When initially asked what I couldn't survive my Ph.D. without, I quickly looked upwards in awe over what is my greatest energizer, my muse, my perfectly roasted nectar of the gods. What keeps me going when the late nights take a toll? What gives me that extra push when I need to read just one more article? What helps me survive my Ph.D.? Coffee, of course!
Coffee, with its warm embraces, delicious tastes, and mouth-watering scents is essential to any Ph.D. Of course, there are naysayers, anti-caffeiners, but what do they know?! Tea? Yes, it can be healthy, but nothing compares to my coffee and its ability to get me through numerous literature reviews and data revisions. I don't see tea doing that for anyone!
Another great perk of my precious coffee is that it is easily shared with others. I know that with my cohort, there are plenty of coffee drinkers. The coffee break is never declined and always well deserved. As soon as we get the go-ahead to run out of class and get this life-giving drink, off we go and everyone's spirits rise. Maybe I exaggerate a bit, but our spirits are always lifted when we get our coffee breaks.
As we join together with our cups of java, we talk, relax and somehow always get back onto the topic of our dissertations or current projects. It is so nice to be able to talk to the others and know that they understand perfectly what I'm going through. They know the events, they know the projects, and they even know new resources to share! Actually, coffee allows us to socialize in a way only cohort members could. Even the non-coffee drinkers join in on the sharing, comforting, encouraging, and brainstorming.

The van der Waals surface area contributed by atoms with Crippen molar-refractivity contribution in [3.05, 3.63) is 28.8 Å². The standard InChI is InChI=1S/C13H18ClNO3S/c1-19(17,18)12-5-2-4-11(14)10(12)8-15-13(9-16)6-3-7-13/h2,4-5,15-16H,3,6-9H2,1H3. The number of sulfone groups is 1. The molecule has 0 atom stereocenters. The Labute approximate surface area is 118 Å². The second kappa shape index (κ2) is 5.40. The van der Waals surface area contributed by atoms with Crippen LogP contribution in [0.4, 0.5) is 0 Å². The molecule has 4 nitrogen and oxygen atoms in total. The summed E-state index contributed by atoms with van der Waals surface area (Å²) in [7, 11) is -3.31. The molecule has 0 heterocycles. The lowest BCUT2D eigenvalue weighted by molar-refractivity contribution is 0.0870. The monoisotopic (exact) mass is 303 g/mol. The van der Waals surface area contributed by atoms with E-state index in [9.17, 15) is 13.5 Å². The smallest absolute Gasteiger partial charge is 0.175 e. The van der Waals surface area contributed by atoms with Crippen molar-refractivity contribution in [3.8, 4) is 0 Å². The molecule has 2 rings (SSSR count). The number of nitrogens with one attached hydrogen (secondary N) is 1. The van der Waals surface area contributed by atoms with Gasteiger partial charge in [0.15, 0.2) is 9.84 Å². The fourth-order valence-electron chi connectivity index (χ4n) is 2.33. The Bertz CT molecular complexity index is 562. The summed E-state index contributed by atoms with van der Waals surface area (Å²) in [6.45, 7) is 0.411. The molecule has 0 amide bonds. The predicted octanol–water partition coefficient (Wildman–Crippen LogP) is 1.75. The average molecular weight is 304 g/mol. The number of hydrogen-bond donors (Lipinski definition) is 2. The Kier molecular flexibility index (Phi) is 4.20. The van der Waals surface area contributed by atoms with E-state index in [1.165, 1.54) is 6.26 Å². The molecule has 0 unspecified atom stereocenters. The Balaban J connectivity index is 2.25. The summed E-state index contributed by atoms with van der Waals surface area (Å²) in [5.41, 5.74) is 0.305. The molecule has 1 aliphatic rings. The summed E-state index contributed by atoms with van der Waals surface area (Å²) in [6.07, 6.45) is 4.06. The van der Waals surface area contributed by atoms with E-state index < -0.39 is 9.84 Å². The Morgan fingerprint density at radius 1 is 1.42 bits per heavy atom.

At Niagara University, the cohort model is promoted and emphasized as we go through the Ph.D. program. From day one, we have been together. Even at our very first meeting at NU, the introductory dinner, we were together and introduced as a new group. For many, the group entity not only gives a sense of identity, it also provides a sense of family - a very unique and strange-looking family, but, a family nonetheless.
Where else can you find adults in all stages of life, of various ages, and with very different interests all come together and work toward a common goal? We are all part of a different cohort, but we are in it together. The sense of unity and cooperation is clear. The help we give and receive from each other is crucial to surviving the Ph.D., especially when they lend me a buck or two for a coffee. I know my experience would not be as beneficial without the cohort.
Now that I think more carefully about what I can't survive without, I have to admit it isn't the coffee, it's the people, my cohort, whom I couldn't survive without.